Alice in Wonderland is a classical fairytale that combines adventure with fantasy. Lewis Carol wrote the story during the 19th century. The storyline features a young girl named Alice who travels in a world populated by anthropomorphic creatures. Throughout her encounter with the animals in Wonderland, Alice demonstrates that disability is a significant problem in society. The story of Alice promotes the stigmatization of disabled people and the effect it has on the American culture regarding the concept of disability.
The Disability Discrimination Act (DDA) defines disabled persons as individuals with a physical and mental impairment that undermines their ability to carry out normal activities. The first encounter of disability in the story arises when Alice follows a rabbit and falls a long way through a hole, eventually landing in Wonderland. She eats a particular substance that makes her shrink in body size in an attempt to enter through the small entrance into the greater section of Wonderland (Deems 68). Her shrinking body size disables her from accessing a key intended to open the door. She then eats a second substance that makes her body swell so large that she hits the ceiling.
The initial experience in Wonderland shows Alice as a disabled person. Her physical disability does not allow her to function correctly. She requires an overhaul of her body to perform ordinary functions, such as opening a door. This scene paints disabled people as persons who cannot accomplish what normal, physically abled persons do (Deems 68). However, this assumption is misleading since many physically disabled persons have demonstrated their adaptation to the physical world, allowing them to perform ordinary tasks against which Alice appears to struggle.
The reinforcement of stigma against disabled persons manifests in the behavior of Tweedle Dee and Tweedle Dum. The mischievous twins suffer from limited intelligence and short attention span. This trend is an indication of mental disability (Deems 65). Furthermore, the two have stout bodies and are abnormally built with curious facial expressions that occur in unison. The story paints the twins as individuals who cannot control their actions and have to rely on each other to complete any communication with other characters in the story. Although the twins appear normal and harmless at first, Alice begins to question their behavior as the story unfolds. Mental disability emerges as a challenge and an abnormality in Wonderland (Kirkpatrick). Alice begins to question whether the actions of the twins are appropriate in a ‘normal’ society.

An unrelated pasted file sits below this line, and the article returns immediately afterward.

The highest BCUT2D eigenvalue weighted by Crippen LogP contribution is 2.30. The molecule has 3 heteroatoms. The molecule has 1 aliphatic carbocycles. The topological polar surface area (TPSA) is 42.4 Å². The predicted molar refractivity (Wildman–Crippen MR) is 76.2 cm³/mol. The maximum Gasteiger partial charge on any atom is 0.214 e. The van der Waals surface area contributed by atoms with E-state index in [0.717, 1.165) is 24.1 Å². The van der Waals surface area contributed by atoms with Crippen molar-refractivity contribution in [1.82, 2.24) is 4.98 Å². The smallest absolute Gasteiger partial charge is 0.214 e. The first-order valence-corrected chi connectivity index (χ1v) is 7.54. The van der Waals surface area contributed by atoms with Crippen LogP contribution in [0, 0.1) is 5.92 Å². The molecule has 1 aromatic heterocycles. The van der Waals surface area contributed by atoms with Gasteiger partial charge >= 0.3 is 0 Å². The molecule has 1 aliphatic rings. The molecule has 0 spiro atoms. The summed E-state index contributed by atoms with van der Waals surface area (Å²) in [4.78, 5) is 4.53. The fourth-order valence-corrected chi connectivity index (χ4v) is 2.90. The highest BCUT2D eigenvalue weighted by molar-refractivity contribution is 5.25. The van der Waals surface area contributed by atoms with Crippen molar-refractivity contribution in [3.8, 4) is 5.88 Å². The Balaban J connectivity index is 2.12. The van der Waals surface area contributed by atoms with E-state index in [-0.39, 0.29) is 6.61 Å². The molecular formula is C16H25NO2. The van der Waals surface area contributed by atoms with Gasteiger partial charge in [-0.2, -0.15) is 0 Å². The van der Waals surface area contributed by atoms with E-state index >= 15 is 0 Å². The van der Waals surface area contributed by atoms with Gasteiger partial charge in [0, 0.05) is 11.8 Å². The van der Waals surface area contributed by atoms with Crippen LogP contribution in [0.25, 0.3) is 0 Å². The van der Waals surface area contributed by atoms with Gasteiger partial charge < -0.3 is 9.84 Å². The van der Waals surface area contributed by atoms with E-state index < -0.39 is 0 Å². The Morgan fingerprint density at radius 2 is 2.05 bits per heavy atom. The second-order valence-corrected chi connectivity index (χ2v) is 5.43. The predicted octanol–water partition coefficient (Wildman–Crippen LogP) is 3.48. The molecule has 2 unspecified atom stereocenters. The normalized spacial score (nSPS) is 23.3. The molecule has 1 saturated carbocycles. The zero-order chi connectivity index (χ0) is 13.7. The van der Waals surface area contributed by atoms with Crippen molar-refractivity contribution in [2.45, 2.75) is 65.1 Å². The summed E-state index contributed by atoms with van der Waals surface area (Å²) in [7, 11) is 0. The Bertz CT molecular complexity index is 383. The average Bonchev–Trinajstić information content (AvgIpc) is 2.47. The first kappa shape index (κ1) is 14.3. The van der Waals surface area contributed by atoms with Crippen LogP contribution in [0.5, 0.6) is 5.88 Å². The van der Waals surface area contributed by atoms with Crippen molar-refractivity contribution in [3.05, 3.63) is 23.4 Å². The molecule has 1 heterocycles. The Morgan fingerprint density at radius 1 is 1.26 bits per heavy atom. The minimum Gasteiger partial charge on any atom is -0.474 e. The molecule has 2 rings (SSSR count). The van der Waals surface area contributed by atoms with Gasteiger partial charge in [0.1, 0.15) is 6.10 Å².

The interaction between Alice and the Cheshire Cat reveals a negative perception of disability. The cat appears in several scenes where he stands in for the mental state of Alice. He alternates between existence and non-existence, issuing several instructions that appear to meaningless and confusing to Alice. Significantly, the cat seems unreal, and Alice wonders whether it is a figment of her imagination (Deems 66). Alice questions her sanity and wonders whether she is abnormal. These behavior casts Alice as an outcast because she is different from the rest of society. Disabled persons should not be portrayed as outcasts for appearing or behaving differently from people that society considers normal.
Alice in Wonderland is a fictional story that reinforces negative attitudes that society has towards people living with disabilities. The story affects American society because of how characters with disabilities are discriminated against. Millions of Americans suffer from different forms of disability. It is essential to treat them with respect. The positive attitude towards disability allows everyone in society to realize their potential.
Deems, Kasey. “We’re All Mad Here”: Mental Illness as Social Disruption in Alice’s Adventures in Wonderland.” SUURJ: Seattle University Undergraduate Research Journal 1.1 (2017): 13: 62-74.
Kirkpatrick, Stephanie Renee. The Disney-Fication of Disability: The Perpetuation of Hollywood Stereotypes of Disability in Disney’s Animated Films. Diss. University of Akron, 2009.